Plumbiferous Media

Not Music – Stereolab

Nov 25th 2010
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Not Music - StereolabStereolab
Not Music
Score: 71

London electro-post-rock band Stereolab, founded in 1990, released their tenth LP, Not Music on the 16th – their last before going on indefinite hiatus. The album, recorded at the same time as 2008’s Chemical Chords, is as such possibly the last album from a twenty-year project, giving it quite a lot to live up to. Fortunately, Not Music doesn’t live up to its name – while it’s not perfect, it’s certainly music, and often interesting music at that.

Stereolab’s music rests upon a thick, varied layer of synthy electronic-toned instrumentals. This creates a very specific feel to the music – one that creates an oft-varied sound that, while it changes appreciably between tracks, makes for a style of sound that ties together the album. However, while the sound is certainly varied between tracks (within the confines of Stereolab’s style), that’s not always the case with the sound of specific tracks. On “Aelita,” for example, the group uses a very repetitive intro to open the track which could perhaps have worked were it half the length – but which, even at its relatively short 40 seconds, introduces a degree of tedium to a track hasn’t even really started yet. That’s not the only case where repetition prevents Not Music from fulfilling its true potential, and it’s always a pity when it happens.

Lead singer and songwriter Lætitia Sadier’s French-accented, elegant tone carries itself through Not Music, where it serves as much as an instrument as a voice. While this is unsurprising on an album with such a range of elements, it’s always an interesting technique (not to mention one that’s easy to do badly), and so it’s a nice surprise that Stereolab generally pulls it off, even including a quite successful harmony between two lines of Sadier’s voice on “Leleklato Sugar.” Sadier’s voice is not, however, simply instrumental – it stands alone on plenty of occasions throughout Not Music. Unfortunately, on those occasions, Sadier’s rather constant tone stands out, and not in a good way. Instead, those sections tend to grind away some – though certainly not all – of the artistry of the better sections.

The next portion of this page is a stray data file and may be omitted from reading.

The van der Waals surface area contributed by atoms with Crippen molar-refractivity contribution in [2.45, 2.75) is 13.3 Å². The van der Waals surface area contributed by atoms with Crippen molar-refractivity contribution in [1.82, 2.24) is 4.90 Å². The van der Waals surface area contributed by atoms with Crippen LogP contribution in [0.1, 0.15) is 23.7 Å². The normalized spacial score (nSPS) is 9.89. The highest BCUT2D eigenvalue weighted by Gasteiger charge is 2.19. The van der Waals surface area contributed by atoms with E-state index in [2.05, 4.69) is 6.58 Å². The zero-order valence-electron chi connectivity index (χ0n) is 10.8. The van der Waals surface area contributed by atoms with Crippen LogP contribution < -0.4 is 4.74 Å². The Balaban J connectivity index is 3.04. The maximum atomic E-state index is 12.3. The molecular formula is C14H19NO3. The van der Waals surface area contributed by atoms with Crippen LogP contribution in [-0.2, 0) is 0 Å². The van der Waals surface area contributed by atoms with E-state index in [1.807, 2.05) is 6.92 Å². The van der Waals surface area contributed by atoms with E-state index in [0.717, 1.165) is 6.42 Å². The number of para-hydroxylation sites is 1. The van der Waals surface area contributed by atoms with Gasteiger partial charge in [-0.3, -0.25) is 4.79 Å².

As a product of the band’s approach to vocals, many of Not Music‘s lyrics blend into the music. As many of Stereolab’s lyrics are a bit repetitive, this isn’t actually a bad thing, as it lets Sadier create a constant melody in the sections where her vocals are more instrumental. However, from time to time, bits of interesting writing surface, such as “Silver Sands”‘ mildly surreal interlude: “This unique garden / The place where sunlight and water transform / Through interplay of opposites / Life manifests, love surfaces.” It’s a creative mix, and one that fits well with Stereolab’s musical approach.

Not Music is certainly an interesting album. Unfortunately, it’s not an excellent album. Issues with repetition and uninteresting sections pop up a bit too frequently throughout the album, marring the more creative and well-composed sections with elements that are quite frankly boring. That’s not to say that the album is a failure – it does plenty of things in such a way as to create genuinely creative sound – but it’s not a complete success, either. It’s not a bad album, but as a going-away present from a band like Stereolab, it’s a bit lukewarm.

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